Skip to main content

The Russian connection: reason for celebration or dismay? Has Marty been rendered "oddly silent"?

Is the Russian connection--the purchase of the Nets by Russian oligarch Mikhail Prokhorov--a good thing? Would it help bring new fans to the team? It depends on whom you ask.

Let's put aside the presumed improvement in the team roster that would result from an owner with deep pockets and genuine interest in basketball. Let's just look at the immediate reaction to Prokhorov.

"Big explosion" leading to new fan base?

According to the Courier-Life:
Assemblymember Alec Brook-Krasny, who represents Brighton Beach and Coney Island, and is a Russian-American immigrant, said the sale will probably trigger a big explosion in the local Russian media resulting in more Russian-Americans going to Nets games.

Do people really attend because of the owner?

NLG added: Just like the "big explosion" in Chinese-American Nets fans after the team signed Yi Jianlian?

With Yi, at least, the Nets could (and did) try to reach out to a new fan base. This seems more iffy.

Some pushback

The AP (via Newsday) added another note of skepticism:
Brooklyn's famed Russian enclave of Brighton Beach is only a few miles from the proposed arena, but for many Russian emigrants Prokhorov symbolizes everything wrong in their homeland — a smooth operator who made a fortune when Russia sold off its state industrial treasures for a song.

The Times reported dismay back home:
The purchase has already angered some in Russia, who say Prokhorov’s cash would be better invested at home. In fact, the women’s CSKA team recently announced that it could soon face bankruptcy.

Markowitz embarrassed?

The New York Post suggested Brooklyn Borough President Marty Markowitz, usually quick to offer a statement in support of the project's twists and turns, isn't so happy:
He's been the biggest booster of the controversial Atlantic Yards project that includes bringing the New Jersey Nets to Brooklyn, but Borough President Marty Markowitz has been oddly silent since a Russian billionaire swooped in to try and save the project this week.

Political operatives close to Markowitz say he's red-faced over developer Bruce Ratner's plans to sell a majority stake in the NBA's Nets to Mikhail Prokhorov. The 44-year-old playboy would also finance the project's long-stalled arena, and potentially salvage the residential and commercial portions of Atlantic Yards.

"It's a combination of anger and embarrassment," said one operative. "He signed on to a magnificent Frank Gehry-designed Brooklyn palace in the sky, and now he's got a foreign-owned big hole in the ground."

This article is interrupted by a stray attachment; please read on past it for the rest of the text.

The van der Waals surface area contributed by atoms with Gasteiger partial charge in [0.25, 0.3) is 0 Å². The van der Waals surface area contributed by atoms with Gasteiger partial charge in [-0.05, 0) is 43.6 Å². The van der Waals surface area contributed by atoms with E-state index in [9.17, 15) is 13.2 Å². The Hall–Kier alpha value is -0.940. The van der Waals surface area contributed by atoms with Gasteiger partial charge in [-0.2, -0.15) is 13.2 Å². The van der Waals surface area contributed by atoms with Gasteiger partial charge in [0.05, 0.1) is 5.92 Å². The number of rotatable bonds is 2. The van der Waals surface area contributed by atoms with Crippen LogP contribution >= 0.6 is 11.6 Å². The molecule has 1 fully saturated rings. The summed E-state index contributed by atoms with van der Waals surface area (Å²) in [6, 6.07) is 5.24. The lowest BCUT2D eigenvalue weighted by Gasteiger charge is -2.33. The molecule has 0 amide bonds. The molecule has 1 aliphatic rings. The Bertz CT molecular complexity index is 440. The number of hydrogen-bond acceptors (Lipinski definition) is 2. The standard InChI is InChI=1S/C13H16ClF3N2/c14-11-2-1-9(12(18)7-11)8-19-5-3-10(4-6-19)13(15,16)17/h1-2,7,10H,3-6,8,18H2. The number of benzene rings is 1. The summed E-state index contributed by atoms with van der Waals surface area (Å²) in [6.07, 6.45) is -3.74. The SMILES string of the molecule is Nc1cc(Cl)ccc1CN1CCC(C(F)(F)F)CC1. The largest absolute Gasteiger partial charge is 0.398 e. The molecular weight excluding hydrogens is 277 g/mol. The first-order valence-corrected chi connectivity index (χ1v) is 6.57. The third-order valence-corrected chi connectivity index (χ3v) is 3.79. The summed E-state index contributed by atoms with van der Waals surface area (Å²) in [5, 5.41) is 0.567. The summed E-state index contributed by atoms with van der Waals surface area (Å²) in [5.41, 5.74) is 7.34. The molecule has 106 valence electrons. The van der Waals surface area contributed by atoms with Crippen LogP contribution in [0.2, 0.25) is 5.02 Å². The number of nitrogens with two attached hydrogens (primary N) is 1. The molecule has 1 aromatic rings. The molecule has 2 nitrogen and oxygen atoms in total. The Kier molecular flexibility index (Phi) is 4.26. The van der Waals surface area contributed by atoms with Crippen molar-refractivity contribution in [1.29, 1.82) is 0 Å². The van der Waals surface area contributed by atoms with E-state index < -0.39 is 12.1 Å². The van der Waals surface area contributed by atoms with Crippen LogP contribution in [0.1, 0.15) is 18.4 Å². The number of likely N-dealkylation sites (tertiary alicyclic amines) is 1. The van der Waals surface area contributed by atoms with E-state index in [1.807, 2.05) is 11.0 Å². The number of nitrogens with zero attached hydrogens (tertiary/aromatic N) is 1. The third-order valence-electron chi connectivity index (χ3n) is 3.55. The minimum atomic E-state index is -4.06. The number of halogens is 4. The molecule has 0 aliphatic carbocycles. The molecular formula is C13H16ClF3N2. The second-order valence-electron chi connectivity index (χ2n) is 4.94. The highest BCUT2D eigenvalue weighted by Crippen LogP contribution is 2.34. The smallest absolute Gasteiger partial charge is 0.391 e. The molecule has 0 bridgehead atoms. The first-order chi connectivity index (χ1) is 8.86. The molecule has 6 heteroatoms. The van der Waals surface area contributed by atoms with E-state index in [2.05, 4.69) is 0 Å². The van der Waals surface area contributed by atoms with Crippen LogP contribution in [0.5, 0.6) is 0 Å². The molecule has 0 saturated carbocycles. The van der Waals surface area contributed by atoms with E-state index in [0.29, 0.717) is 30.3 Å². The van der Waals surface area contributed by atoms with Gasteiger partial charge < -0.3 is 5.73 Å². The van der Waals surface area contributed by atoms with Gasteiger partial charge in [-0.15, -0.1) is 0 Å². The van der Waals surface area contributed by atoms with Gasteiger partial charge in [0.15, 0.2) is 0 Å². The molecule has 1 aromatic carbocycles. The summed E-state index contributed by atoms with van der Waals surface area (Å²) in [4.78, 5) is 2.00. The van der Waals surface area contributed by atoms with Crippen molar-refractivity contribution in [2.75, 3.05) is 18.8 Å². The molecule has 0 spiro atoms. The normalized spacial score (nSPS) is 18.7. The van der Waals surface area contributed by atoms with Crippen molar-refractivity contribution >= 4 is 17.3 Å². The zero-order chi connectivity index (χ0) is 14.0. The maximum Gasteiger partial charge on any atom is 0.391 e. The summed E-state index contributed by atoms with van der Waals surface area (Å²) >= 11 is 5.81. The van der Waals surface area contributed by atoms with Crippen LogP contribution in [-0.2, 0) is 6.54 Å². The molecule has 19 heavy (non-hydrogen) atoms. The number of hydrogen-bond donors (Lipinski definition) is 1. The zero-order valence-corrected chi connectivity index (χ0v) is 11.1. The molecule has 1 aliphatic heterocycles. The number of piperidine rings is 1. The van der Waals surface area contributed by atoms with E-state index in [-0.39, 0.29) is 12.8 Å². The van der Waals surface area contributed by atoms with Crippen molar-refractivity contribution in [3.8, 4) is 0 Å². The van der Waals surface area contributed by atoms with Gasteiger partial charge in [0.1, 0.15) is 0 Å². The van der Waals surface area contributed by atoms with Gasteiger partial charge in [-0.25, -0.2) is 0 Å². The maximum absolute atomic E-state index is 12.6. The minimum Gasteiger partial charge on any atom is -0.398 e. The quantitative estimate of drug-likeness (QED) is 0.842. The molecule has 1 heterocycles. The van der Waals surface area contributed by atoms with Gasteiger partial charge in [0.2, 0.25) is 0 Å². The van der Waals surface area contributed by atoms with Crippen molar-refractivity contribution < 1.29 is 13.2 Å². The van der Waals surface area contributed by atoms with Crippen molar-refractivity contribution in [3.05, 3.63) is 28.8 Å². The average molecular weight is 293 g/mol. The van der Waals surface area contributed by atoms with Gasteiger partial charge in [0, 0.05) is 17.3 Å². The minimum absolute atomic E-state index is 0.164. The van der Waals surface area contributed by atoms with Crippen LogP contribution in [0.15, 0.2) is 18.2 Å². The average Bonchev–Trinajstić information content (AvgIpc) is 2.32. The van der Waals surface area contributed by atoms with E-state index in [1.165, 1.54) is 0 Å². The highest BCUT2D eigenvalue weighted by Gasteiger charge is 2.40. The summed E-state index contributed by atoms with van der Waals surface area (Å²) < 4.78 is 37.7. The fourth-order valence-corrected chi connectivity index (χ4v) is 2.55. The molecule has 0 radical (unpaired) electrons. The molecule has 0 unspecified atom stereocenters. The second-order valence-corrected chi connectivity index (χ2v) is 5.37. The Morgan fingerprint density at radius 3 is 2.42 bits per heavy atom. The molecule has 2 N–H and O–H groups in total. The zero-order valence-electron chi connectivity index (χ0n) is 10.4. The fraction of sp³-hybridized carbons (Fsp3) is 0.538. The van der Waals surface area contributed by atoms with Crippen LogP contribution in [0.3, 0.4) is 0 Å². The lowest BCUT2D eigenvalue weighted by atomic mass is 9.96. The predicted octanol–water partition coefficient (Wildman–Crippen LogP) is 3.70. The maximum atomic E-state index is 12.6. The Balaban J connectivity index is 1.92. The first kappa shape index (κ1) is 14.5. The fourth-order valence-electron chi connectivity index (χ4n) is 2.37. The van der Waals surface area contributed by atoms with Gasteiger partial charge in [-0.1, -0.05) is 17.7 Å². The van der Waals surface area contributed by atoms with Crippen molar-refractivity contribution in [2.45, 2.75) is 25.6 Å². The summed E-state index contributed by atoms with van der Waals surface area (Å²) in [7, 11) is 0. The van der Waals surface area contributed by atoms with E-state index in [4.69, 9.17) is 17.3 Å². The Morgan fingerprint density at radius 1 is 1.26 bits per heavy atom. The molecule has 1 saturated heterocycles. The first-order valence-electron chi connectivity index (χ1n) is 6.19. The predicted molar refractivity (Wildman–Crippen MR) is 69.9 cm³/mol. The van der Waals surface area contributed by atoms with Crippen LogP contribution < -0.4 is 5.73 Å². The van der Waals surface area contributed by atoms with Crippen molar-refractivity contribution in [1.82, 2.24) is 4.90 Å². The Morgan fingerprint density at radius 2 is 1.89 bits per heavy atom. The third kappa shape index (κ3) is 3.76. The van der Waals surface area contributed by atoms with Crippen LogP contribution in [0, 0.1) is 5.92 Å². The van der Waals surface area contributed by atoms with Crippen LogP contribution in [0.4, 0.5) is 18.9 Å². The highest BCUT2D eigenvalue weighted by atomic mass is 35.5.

Well, if there's an arena, there wouldn't be a "big hole in the ground right there" and, frankly, whoever's the owner of the team and AY would accompany decades of interim surface parking.

Daily News endorsement

The New York Daily News, the most reliable editorial voice in favor of the project, echoed statements by Forest City Ratner CEO Bruce Ratner and Mayor Mike Bloomberg that this business deal somehow represents "confidence" in New York and Brooklyn, opining:
Know where they have confidence in New York as a can-do town with grand ambitions? Moscow, that's where.

And know where they have the cash to make things happen in the capital of capitalism? Right. Moscow.

So along comes Mikhail Prokhorov, Russia's 44-year-old richest man, to buy the NBA Nets, move them to Brooklyn and jump-start the critically needed Atlantic Yards development.

As humbling as it is that New Yorkers are too busted to get the job done alone, a hearty dobro pozhalovat - "welcome" - to this 6-foot-9 basketball fan who, with a reported worth of $9.5 billion, could have pockets deep enough to rival Michael Bloomberg's.


New Yorkers aren't too busted, they're just too wary. Prokhorov wants to get some money out of the country and gain an entree into the NBA.

Comments

  1. the deal represent Prokhorov confidence he could own an NBA team for a song, and Ratner's confidence that he had better drop the team and its losses before his clan in Cleveland tosses completely under the bus.

    we don't need a Russian billionaire in Brooklyn for confidence. confidence we got. Ratner and Prokhorov are the ones who need it.

    ReplyDelete

Post a Comment

Popular posts from this blog

Barclays Center/Levy Restaurants hit with suit charging discrimination on disability, race; supervisors said to use vicious slurs, pursue retaliation

The Daily News has an article today, Barclays Center hit with $5M suit claiming discrimination against disabled, while the New York Post headlined its article Barclays Center sued over taunting disabled employees.

While that's part of the lawsuit, more prominent are claims of racial discrimination and retaliation, with black employees claiming repeated abuse by white supervisors, preferential treatment toward Hispanic colleagues, and retaliation in response to complaints.

Two individual supervisors, for example, are charged with  referring to black employees as “black motherfucker,” “dumb black bitch,” “black monkey,” “piece of shit” and “nigger.”

Two have referred to an employee blind in one eye as “cyclops,” and “the one-eyed guy,” and an employee with a nose disorder as “the nose guy.”

There's been no official response yet though arena spokesman Barry Baum told the Daily News they, but take “allegations of this kind very seriously” and have "a zero tolerance policy for…

Behind the "empty railyards": 40 years of ATURA, Baruch's plan, and the city's diffidence

To supporters of Forest City Ratner's Atlantic Yards project, it's a long-awaited plan for long-overlooked land. "The Atlantic Yards area has been available for any developer in America for over 100 years,” declared Borough President Marty Markowitz at a 5/26/05 City Council hearing.